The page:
Many people feel their pets are family. We can’t imagine a life without them. Whether it’s a dog, cat or parrot, you may have a long history with the pet. Your children may have grown up with the pet.
So what happens to pets in a divorce? It depends on where you live. Here in Virginia, pets are legally considered property. Instead of assigning custody or visitation of the pets, in most cases, judges will simply focus on the question of who owns it.
This question can generally be answered with evidence. For example, if only one member of the couple registered the pet, that could be strong evidence that that person is the owner. On the other hand, if the pet was a gift, that could be evidence that the recipient is the owner.
In most cases, the couple and their attorneys will negotiate a solution to pet placement in their divorce settlement. If a Virginia judge were asked to decide, however, it would generally be on the basis of ownership.
In other states, pets are treated more like children in divorce
In a growing trend, some states have instituted new laws that give judges more discretion in pet custody. They may be allowed, for example, to take into account which spouse spent the most time caring for the pet, or whether one spouse might be abusive to the animal.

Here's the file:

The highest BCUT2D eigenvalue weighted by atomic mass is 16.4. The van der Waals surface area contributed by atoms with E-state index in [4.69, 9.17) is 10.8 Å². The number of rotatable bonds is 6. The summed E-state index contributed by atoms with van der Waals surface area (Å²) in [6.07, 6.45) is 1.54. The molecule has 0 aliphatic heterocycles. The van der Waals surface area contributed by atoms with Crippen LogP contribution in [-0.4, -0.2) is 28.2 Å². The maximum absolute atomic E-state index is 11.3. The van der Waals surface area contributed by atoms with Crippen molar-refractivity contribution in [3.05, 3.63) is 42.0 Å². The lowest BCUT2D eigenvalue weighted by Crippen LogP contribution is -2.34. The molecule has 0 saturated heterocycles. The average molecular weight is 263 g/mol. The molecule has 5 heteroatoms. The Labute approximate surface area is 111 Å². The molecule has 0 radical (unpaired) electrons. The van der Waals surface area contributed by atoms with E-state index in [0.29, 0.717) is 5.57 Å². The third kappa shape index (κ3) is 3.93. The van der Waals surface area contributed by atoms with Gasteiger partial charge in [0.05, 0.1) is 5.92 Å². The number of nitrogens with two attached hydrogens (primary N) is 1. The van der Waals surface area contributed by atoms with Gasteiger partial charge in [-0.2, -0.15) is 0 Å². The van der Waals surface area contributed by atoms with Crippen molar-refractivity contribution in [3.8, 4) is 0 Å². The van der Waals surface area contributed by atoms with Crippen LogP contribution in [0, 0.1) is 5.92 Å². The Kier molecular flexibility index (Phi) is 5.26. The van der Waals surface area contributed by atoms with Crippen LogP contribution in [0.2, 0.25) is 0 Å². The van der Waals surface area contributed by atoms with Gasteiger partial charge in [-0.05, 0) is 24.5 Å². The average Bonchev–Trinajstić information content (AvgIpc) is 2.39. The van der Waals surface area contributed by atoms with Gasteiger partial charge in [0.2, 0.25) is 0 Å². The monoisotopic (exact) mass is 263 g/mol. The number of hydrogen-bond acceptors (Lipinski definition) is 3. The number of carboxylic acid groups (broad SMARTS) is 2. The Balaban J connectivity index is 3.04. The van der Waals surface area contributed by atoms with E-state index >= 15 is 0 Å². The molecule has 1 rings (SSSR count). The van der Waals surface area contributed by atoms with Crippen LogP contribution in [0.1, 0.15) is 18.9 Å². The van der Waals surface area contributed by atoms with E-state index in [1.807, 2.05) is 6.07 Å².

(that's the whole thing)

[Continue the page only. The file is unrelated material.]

This is important in cases involving domestic violence, where pets are sometimes used for leverage or harmed outright.
In states that have changed their laws, divorcing spouses are often awarded time with their pets rather than ownership of them. Or, a court might order, for example, that the pets always travel with the children, so whenever you have your kids you have Fido and Whiskers, too.
It’s important to understand the law and your options
If there is a reason you need to keep your pets, it is generally possible to arrange for that through negotiation with your spouse. It generally doesn’t have to go before a judge. Your divorce settlement agreement can include factors other than simple ownership, as long as both spouses agree. It is only if you cannot agree that the question would be sent to the judge.
If that happens, your lawyer would gather the evidence and make an argument for ownership.
The important thing is to know there are options available.